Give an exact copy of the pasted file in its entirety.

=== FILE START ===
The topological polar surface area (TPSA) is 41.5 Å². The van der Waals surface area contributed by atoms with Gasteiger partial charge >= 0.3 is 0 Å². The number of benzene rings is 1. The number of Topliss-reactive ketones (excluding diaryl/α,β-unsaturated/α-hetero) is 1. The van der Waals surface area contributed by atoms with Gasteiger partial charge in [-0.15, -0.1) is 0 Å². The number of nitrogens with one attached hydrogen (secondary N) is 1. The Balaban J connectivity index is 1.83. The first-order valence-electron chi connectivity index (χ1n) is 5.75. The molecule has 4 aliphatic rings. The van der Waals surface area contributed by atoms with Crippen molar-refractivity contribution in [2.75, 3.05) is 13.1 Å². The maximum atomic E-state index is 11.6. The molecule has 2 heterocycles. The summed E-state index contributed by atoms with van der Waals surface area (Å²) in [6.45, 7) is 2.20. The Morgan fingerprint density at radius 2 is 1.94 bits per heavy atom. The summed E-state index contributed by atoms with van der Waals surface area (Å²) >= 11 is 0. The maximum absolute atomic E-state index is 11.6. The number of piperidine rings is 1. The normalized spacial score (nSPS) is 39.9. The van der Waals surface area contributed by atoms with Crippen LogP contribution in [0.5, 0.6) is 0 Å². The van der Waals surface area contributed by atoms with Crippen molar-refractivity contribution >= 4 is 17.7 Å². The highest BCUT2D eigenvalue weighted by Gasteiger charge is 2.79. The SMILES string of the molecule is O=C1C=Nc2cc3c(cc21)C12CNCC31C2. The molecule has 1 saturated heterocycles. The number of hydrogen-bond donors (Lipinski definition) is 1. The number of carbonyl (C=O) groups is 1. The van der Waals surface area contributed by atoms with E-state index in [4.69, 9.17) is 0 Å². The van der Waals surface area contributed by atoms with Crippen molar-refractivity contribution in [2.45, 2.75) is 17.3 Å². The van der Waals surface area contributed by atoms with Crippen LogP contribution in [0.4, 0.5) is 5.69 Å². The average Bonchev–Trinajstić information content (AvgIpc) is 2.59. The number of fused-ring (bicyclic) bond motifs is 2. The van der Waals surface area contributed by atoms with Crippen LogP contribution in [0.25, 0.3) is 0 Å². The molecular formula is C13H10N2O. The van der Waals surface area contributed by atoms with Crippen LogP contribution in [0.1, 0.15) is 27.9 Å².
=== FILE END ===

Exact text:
The topological polar surface area (TPSA) is 41.5 Å². The van der Waals surface area contributed by atoms with Gasteiger partial charge >= 0.3 is 0 Å². The number of benzene rings is 1. The number of Topliss-reactive ketones (excluding diaryl/α,β-unsaturated/α-hetero) is 1. The van der Waals surface area contributed by atoms with Gasteiger partial charge in [-0.15, -0.1) is 0 Å². The number of nitrogens with one attached hydrogen (secondary N) is 1. The Balaban J connectivity index is 1.83. The first-order valence-electron chi connectivity index (χ1n) is 5.75. The molecule has 4 aliphatic rings. The van der Waals surface area contributed by atoms with Crippen molar-refractivity contribution in [2.75, 3.05) is 13.1 Å². The maximum atomic E-state index is 11.6. The molecule has 2 heterocycles. The summed E-state index contributed by atoms with van der Waals surface area (Å²) in [6.45, 7) is 2.20. The Morgan fingerprint density at radius 2 is 1.94 bits per heavy atom. The summed E-state index contributed by atoms with van der Waals surface area (Å²) >= 11 is 0. The maximum absolute atomic E-state index is 11.6. The number of piperidine rings is 1. The normalized spacial score (nSPS) is 39.9. The van der Waals surface area contributed by atoms with Crippen LogP contribution in [0.5, 0.6) is 0 Å². The van der Waals surface area contributed by atoms with Crippen molar-refractivity contribution >= 4 is 17.7 Å². The highest BCUT2D eigenvalue weighted by Gasteiger charge is 2.79. The SMILES string of the molecule is O=C1C=Nc2cc3c(cc21)C12CNCC31C2. The molecule has 1 saturated heterocycles. The number of hydrogen-bond donors (Lipinski definition) is 1. The number of carbonyl (C=O) groups is 1. The van der Waals surface area contributed by atoms with E-state index in [4.69, 9.17) is 0 Å². The van der Waals surface area contributed by atoms with Crippen molar-refractivity contribution in [2.45, 2.75) is 17.3 Å². The van der Waals surface area contributed by atoms with Crippen LogP contribution in [0.4, 0.5) is 5.69 Å². The average Bonchev–Trinajstić information content (AvgIpc) is 2.59. The number of fused-ring (bicyclic) bond motifs is 2. The van der Waals surface area contributed by atoms with Crippen LogP contribution in [0.25, 0.3) is 0 Å². The molecular formula is C13H10N2O. The van der Waals surface area contributed by atoms with Crippen LogP contribution in [0.1, 0.15) is 27.9 Å².